Go Tell It On The Mountain by James Baldwin – Showing Instead Of Telling

Go Tell It On The Mountain is James Baldwin’s 1953 novel about a critical time in the life of a 1930s Harlem teenager. John is a bright boy, trying to come to terms with turbulent family life, and the expectations of future leadership placed upon him by the local African-American Pentecostal church. We also hear much about the background of John’s father and mother and other close relations.

So what will John do? Will he become a preacher as his family expect, or will he embrace secular life? Whatever decision John might make, a biblical quotation hangs over him. One night, John goes to his church, to help out with an evening service. Only a few people turn up, which causes one of the devout congregation to complain about the lack of commitment shown by youngsters these days:

‘The Lord ain’t going to bless no church what lets its young people get so lax, no sir. He said, because you ain’t neither hot or cold I’m going to spit you outen my mouth. That’s the Word.’

The Word seems to require that you settle on one thing or the other, but not wobble in the middle. Ironically, I’ve always thought the sign of a good novel is the way it wobbles in the middle. If you want hot or cold on their own, then you should maybe go for political or religious writing of the more fundamentalist kind.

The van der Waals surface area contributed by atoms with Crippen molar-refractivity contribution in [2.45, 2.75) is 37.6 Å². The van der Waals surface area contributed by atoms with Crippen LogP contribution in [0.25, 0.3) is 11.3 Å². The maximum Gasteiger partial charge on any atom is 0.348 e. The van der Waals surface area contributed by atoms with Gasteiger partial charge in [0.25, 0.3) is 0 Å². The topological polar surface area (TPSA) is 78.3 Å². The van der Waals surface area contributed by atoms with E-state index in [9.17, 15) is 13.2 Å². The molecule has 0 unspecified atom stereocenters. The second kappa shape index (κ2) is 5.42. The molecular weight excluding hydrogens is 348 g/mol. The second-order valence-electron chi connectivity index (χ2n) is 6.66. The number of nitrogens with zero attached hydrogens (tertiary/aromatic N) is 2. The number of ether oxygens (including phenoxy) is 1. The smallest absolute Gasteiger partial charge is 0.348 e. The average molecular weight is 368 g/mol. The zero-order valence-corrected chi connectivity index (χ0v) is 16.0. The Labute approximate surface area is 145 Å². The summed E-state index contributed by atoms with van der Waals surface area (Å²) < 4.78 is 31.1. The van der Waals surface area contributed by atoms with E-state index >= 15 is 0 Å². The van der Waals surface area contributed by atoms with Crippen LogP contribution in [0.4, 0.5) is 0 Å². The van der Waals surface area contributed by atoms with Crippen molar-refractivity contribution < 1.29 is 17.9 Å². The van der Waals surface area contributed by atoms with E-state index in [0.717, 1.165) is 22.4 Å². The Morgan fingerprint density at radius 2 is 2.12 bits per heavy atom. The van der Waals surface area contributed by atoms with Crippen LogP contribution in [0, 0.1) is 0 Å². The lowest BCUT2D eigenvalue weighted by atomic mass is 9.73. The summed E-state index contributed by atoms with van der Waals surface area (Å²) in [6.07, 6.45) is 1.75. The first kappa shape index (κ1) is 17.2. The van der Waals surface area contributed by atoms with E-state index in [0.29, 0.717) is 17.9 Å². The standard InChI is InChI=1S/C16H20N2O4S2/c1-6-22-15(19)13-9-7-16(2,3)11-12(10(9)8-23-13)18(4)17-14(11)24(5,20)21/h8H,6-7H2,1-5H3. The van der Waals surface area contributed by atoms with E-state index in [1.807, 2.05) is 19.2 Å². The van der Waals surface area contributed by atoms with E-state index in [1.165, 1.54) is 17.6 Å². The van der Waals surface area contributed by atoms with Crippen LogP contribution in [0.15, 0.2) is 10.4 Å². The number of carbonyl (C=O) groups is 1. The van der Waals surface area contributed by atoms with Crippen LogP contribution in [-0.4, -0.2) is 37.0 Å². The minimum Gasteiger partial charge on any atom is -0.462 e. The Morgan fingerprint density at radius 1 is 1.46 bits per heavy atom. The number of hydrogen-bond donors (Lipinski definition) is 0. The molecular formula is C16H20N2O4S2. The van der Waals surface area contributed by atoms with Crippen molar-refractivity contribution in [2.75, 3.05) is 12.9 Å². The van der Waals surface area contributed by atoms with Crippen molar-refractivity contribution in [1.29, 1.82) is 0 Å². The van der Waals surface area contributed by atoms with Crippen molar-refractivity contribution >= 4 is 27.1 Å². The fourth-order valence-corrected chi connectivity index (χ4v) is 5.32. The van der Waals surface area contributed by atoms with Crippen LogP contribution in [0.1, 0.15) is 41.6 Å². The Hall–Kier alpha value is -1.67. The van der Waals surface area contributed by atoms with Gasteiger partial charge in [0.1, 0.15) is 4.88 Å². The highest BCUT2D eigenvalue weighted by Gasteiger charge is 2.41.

Go Tell It On The Mountain prevaricates, in all kinds of novel-like ways. Just a few examples – preachers, who are supposed to be examples for their flock, are deeply flawed, hypocritical individuals, while ordinary people who lack outward respectability, running dodgy bars perhaps, have great qualities. There are graphic descriptions of injustice perpetrated by racists, set alongside the seemingly inconsistent theme that there is no black and white where justice is concerned. Fittingly, given the importance of that quote about God spitting fence-sitters out of his mouth, the word ‘mouth’ appears repeatedly, 47 times I discovered – excluding all the many additional mentions of lips and tongues. The mouth is an image of temptation, argument, communication, deception, peace – overall an image of contradiction, which runs throughout Go Tell It On The Mountain.

Go Tell It On The Mountain was an interesting, sometimes harrowing read, which demonstrates what good novels might give us – an appreciation of subtlety in the face of everything that wants to paint the world in black and white. Novels are really the antithesis of sermons, showing rather than telling it on the mountain.

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